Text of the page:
The deadline for reclaiming VAT under this option is no more than four years after the date it was incurred.

You can also reclaim VAT paid on your invoices issued to customers before deregistration, that subsequently became bad debts after deregistration – to qualify, you will need to have accounted for VAT on the supplies and can meet all the requirements of the bad debt relief scheme.

If you feel that you may be eligible to make a claim under these provisions, please call, we would be delighted to help.

The hidden tax on car benefits for employers

Tuesday, June 6th, 2017

Businesses that provide employees with taxable benefits: company cars, health insurance and so on, will be aware that a benefit in kind charge is added to the employee’s income and subjected to an income tax charge the same as their salary.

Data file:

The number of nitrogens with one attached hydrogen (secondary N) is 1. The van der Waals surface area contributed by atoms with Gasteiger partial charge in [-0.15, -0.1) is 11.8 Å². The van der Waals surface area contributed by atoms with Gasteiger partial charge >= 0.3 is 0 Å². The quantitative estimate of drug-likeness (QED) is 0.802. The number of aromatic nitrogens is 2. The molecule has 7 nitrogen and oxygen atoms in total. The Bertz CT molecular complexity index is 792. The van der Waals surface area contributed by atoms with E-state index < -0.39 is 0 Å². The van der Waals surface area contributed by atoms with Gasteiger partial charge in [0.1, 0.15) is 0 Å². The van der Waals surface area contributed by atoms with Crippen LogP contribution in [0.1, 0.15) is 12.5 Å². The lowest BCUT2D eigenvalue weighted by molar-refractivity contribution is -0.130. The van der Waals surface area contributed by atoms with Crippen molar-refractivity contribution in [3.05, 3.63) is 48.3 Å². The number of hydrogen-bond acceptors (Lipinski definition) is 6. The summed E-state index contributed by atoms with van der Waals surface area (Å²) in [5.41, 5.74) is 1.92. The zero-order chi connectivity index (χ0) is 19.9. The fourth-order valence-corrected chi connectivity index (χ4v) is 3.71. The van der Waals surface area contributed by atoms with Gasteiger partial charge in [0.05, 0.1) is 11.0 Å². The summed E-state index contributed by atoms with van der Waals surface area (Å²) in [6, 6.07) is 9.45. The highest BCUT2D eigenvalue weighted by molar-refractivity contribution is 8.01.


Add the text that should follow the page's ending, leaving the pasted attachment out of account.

Employers will also be aware that the cumulative sum of all the taxable benefits of their employees are subjected to an employers’ National Insurance charge – at present, this Class 1A charge amounts to 13.8% of all taxable benefits provided.

Which means the true cash cost of providing £10,000 of taxable benefits is £11,380.

Unfortunately, some benefits are not based on an identifiable cost, but on a scale rate applied by HMRC. Of particular concern are car and car fuel benefits for the use of company cars.

Consider Thrifty Ltd, who provide a second hand Toyota to Jane, a salesperson. The annual cost to the company is calculated as:

  • Fuel £200 per month, of which £25 covers private fuel.
  • A further £100 per month to cover insurance, repairs, and road tax, and
  • The car was purchased for £12,000 second hand – and is expected to be worth £4,000 after 4 years – and so the expected annual depreciation amounts to £2,000. The cost of the car when new was £19,000.

The company consider the overall, annual cost of £5,600, including depreciation, to be acceptable.